The Fourteenth Amendment to the U.S. Constitution guarantees U.S. citizenship for any person who is born in the United States and subject to the federal government’s jurisdiction. Conferring citizenship upon birth – called birthright citizenship – has recently come under attack by immigration opponents who allege that undocumented foreign nationals take advantage of the birthright citizenship clause. The faulty reasoning is that foreign nationals will give birth to children in the U.S. and then will eventually qualify for immigration benefits through sponsorship from their U.S. citizen children.
House Republicans have taken aim at birthright citizenship in a political move that will likely further discourage immigration advocates from supporting the GOP in the upcoming presidential election.
The Birthright Citizenship Act
Mr. Steve King, a Republican Congressman from Iowa, and Mr. David Vitter, a Republican Senator from Louisiana, have recently introduced the Birthright Citizenship Act into their respective chambers in Congress.
Senator Vitter has been particularly outspoken about his plans to change the interpretation of the Fourteenth Amendment. He first introduced his bill back in 2011. If passed, the bill would alter the Immigration and Nationality Act to prevent birthright citizenship unless one of the child’s parents is a U.S. citizen, a lawful permanent resident (green card holder), or a foreign national in active duty for one of the U.S. military branches.
Representative King’s bill mirrors the Senate version.
At this time, neither bill has been scheduled for a vote, nor is it a certainty that either will even reach that stage in the lawmaking process. However, the mere fact that the bills were introduced may symbolize the GOP’s continued and misplaced determination to forestall any real movement on comprehensive and common sense immigration reform.
Democrats Respond to the Birthright Citizenship Act
Democrats are predictably furious about the bills and have referred to the legislation as “outrageous” and demonstrative of the Republican Party’s commitment to making life hard for foreign nationals.
Additionally, in response to the legislation, a number of pro-immigration advocacy groups have formed a coalition and published a report highlighting what they call the “2015 GOP mass deportation agenda.”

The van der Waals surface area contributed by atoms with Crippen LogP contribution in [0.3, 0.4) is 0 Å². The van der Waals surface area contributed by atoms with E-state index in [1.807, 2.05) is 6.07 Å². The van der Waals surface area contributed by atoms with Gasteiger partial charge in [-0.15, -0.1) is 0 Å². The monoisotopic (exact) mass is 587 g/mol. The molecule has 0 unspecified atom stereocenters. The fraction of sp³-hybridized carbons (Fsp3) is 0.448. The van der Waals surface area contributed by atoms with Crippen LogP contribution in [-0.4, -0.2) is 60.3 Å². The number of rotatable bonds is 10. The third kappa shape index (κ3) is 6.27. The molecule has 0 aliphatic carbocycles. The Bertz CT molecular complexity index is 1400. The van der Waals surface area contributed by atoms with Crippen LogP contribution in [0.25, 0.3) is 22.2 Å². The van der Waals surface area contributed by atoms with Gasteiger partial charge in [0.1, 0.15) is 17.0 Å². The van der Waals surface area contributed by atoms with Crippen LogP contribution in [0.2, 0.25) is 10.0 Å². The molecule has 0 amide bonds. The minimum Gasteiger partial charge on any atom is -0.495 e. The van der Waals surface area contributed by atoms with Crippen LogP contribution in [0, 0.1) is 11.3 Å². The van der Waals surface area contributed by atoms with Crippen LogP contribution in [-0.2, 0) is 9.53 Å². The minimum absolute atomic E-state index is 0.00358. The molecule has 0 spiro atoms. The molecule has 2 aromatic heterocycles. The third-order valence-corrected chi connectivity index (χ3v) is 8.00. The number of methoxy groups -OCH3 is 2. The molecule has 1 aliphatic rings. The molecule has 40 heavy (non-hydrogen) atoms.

Republicans’ Defense of the Act
Recently, a Congressional committee held a hearing to discuss the Birthright Citizenship Act and the issue of birthright citizenship in general. The Republicans responded equally vociferously to the Democrats’ critiques, with Representative King going so far as to accuse the Democrats of supporting birthright citizenship as a ploy to win elections. Representatives from the Claremont Institute’s Center for Constitutional Jurisprudence and the Center for Immigration Studies provided testimonies arguing that birthright citizenship is not only bad policy but also unnecessary under the Fourteenth Amendment.
It is very disheartening to witness members of Congress yet again play party politics in what will almost certainly amount to a waste of time and a further delay to the passage of comprehensive immigration reform. Immigration advocates are urged to contact their representatives and impress upon them that the country and its economy are waiting for Congress to deliver on its promise of immigration reform. Continue to check back with our blog for the most up to date news on this legislation and all other immigration-related issues.
Additional Blog Posts
Immigration Judges Request Separation from the Department of Justice, ImmigRantings, August 19, 2013
Congress Attempts to Implement Measures to Protect Immigrants from Notarios, ImmigRantings, September 27, 2013